Deprivation of liberty: Law Commission eyes ‘simpler’ system to protect rights

Reforms will look to strike right balance by offering 'less cumbersome scheme' that retains effective safeguards

Photo: Gary Brigden

The Law Commission wants its proposed replacement for the Deprivation of Liberty Safeguards (Dols) to be simpler for professionals to use without compromising human rights protections.

Speaking at the Association of Directors of Adult Social Services (Adass) spring seminar last week, the commission’s public law head, Nicholas Paines QC, said it would launch a consultation in July on a proposed new system governing deprivation of liberty.

This would cover care homes and hospitals as well as other settings not covered by the Dols, such as supported living.

The government asked the commission to draw up proposals for reform last year after the landmark ‘Cheshire West’ Supreme Court ruling (see below) triggered a surge in deprivation of liberty cases, and a highly-critical House of Lords committee report described the Dols as “not fit for purpose”

‘Less cumbersome’ system needed

Paines, who was expressing his own views as the commission’s final plans for consultation are yet to be finalised, said a “less cumbersome” scheme was needed than Dols. He pointed to the fact that the complexity of the current situation had required the Law Society to produce almost 140 pages of guidance to help staff identify what constitutes a deprivation of liberty in care.

“You can’t expect a hard-pressed social worker to apply 140 pages of guidance before he or she decides whether what is being proposed is a deprivation of liberty or not,” he said. “There will have to be a simpler, easier to apply set of criteria for triggering our scheme.”

The commission was also considering whether the new scheme should introduce more safeguards to a person’s liberty earlier in the care planning process. This would contrast with the current system where the Dols decision-maker is asked to authorise care decisions that have already been made by a care provider or social worker, Paines said.

“The Dols scheme was really conceived to make legitimate a decision that had already been taken. I’m not criticising it as a rubber stamp, not all Dols applications are granted – around a third are not,” he said.

“But it’s very much the case that the Dols decision-maker is faced with a decision that has been taken by a social worker and the Dols decision-maker is asked to authorise it. We think it might be better to introduce more safeguards to liberty before the intrusive decision about the person’s care or treatment is taken at all.”

The right balance

The commission wanted to strike the right balance by developing a system that was grounded in the Mental Capacity Act and offered effective safeguards but was more straightforward than the Dols, Paines said. The commission was also thinking about the role of advocacy in the new scheme, particularly in light of the Care Act, to ensure there was “someone in the room waving the flag for liberty” in the new process, he added.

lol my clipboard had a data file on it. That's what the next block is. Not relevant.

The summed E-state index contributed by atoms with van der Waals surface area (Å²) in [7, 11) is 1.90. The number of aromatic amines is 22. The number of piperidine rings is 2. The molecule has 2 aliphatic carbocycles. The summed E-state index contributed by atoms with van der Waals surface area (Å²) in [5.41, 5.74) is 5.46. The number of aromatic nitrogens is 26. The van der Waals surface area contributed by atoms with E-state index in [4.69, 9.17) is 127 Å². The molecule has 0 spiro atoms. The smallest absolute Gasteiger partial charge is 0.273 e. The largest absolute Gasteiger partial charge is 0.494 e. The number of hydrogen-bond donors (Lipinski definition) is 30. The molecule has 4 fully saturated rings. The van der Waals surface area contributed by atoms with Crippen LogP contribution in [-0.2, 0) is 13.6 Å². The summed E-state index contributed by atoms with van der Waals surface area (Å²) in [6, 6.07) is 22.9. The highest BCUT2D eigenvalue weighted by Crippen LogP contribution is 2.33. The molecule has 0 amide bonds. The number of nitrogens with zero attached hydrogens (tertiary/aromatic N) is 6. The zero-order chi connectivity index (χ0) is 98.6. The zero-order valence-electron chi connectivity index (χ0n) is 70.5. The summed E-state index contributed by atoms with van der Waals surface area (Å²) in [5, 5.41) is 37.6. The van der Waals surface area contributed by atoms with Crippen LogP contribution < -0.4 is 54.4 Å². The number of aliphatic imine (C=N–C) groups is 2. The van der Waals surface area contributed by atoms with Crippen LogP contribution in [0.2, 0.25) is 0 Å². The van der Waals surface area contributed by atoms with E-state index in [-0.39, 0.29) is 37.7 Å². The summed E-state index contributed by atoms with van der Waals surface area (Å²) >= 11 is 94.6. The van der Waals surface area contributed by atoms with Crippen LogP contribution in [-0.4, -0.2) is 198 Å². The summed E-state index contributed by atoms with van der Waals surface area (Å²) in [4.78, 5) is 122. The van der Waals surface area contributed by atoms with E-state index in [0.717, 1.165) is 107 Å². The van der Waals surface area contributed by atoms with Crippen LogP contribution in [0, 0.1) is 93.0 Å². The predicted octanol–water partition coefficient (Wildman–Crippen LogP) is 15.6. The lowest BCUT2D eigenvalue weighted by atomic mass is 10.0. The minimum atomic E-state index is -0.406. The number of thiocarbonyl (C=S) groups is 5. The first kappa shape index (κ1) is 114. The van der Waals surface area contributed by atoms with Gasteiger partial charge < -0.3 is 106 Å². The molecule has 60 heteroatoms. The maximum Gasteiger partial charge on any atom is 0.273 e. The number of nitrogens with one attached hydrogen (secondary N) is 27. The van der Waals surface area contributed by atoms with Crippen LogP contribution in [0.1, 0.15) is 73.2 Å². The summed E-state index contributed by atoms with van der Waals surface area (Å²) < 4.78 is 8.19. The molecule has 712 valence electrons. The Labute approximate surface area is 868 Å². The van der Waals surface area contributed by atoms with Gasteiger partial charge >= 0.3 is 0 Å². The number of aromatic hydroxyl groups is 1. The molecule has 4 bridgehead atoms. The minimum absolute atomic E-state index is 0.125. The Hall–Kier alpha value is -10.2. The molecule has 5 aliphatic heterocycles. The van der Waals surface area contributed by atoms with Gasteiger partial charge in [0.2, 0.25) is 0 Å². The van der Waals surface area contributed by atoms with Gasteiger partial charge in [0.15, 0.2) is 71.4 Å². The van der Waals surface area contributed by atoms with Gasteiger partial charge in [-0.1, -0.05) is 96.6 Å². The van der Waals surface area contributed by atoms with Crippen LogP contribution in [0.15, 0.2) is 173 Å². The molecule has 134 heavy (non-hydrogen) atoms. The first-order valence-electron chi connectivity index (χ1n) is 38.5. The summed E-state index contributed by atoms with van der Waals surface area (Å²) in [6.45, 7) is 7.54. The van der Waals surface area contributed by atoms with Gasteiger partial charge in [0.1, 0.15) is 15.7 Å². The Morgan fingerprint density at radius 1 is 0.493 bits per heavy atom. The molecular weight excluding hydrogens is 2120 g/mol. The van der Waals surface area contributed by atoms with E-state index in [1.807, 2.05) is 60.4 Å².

The consultation on the Law Commission’s proposals will last four months. Draft legislation will not be published until 2017.

About the ‘Cheshire West’ ruling

The Supreme Court’s judgement in the linked cases of P v Cheshire West and Chester Council and P&Q v Surrey County Council in effect lowered the threshold for what constitutes a deprivation of liberty in care.

The court’s “acid test” said that a person who lacked capacity to consent to their care arrangements was deprived of their liberty, under Article 5 of the European Convention of Human Rights, if:-

    1. they were under continuous supervision and control;
    2. they were not free to leave, and;
    3. their care arrangements were the responsibility of the state.

The ruling rendered irrelevant factors that had been allowed for in the past, such as whether the person objected to their care arrangements.The Supreme Court also made clear that such a deprivation of liberty would apply in a domestic setting, as well as in health or social care placements.

The judgement was welcomed for extending key human rights safeguards to a broader group of vulnerable people. But it meant that, overnight, many people in care homes, hospitals and supported living arrangements suddenly met the threshold to have their care arrangements assessed or reassessed to see if they were deprived of their liberty and, if so, whether or not this was in their best interests.

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One Response to Deprivation of liberty: Law Commission eyes ‘simpler’ system to protect rights

  1. lisa rowe April 23, 2015 at 12:01 am #

    If a person has made their wishes for care provision in a power of attorney, then hopefully their liberty will be respected accordingly?